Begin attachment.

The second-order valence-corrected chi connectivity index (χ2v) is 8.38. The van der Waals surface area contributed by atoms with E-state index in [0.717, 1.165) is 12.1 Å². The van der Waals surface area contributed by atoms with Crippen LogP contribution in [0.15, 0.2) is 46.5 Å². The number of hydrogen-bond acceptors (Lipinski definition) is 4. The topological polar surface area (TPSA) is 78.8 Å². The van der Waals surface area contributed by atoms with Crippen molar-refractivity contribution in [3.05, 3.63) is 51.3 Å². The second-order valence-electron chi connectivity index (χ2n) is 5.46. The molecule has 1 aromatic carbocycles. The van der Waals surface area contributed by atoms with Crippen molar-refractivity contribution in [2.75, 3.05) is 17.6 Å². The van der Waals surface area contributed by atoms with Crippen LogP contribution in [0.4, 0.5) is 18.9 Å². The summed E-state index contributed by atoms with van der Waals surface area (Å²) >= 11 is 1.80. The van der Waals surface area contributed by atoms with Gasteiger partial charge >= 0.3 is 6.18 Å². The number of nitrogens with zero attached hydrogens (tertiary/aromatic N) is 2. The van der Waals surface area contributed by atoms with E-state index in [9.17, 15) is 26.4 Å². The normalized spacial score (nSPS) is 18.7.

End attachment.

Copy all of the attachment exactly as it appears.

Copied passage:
The second-order valence-corrected chi connectivity index (χ2v) is 8.38. The van der Waals surface area contributed by atoms with E-state index in [0.717, 1.165) is 12.1 Å². The van der Waals surface area contributed by atoms with Crippen LogP contribution in [0.15, 0.2) is 46.5 Å². The number of hydrogen-bond acceptors (Lipinski definition) is 4. The topological polar surface area (TPSA) is 78.8 Å². The van der Waals surface area contributed by atoms with Crippen molar-refractivity contribution in [3.05, 3.63) is 51.3 Å². The second-order valence-electron chi connectivity index (χ2n) is 5.46. The molecule has 1 aromatic carbocycles. The van der Waals surface area contributed by atoms with Crippen molar-refractivity contribution in [2.75, 3.05) is 17.6 Å². The van der Waals surface area contributed by atoms with Crippen LogP contribution in [0.4, 0.5) is 18.9 Å². The summed E-state index contributed by atoms with van der Waals surface area (Å²) >= 11 is 1.80. The van der Waals surface area contributed by atoms with Gasteiger partial charge >= 0.3 is 6.18 Å². The number of nitrogens with zero attached hydrogens (tertiary/aromatic N) is 2. The van der Waals surface area contributed by atoms with E-state index in [9.17, 15) is 26.4 Å². The normalized spacial score (nSPS) is 18.7.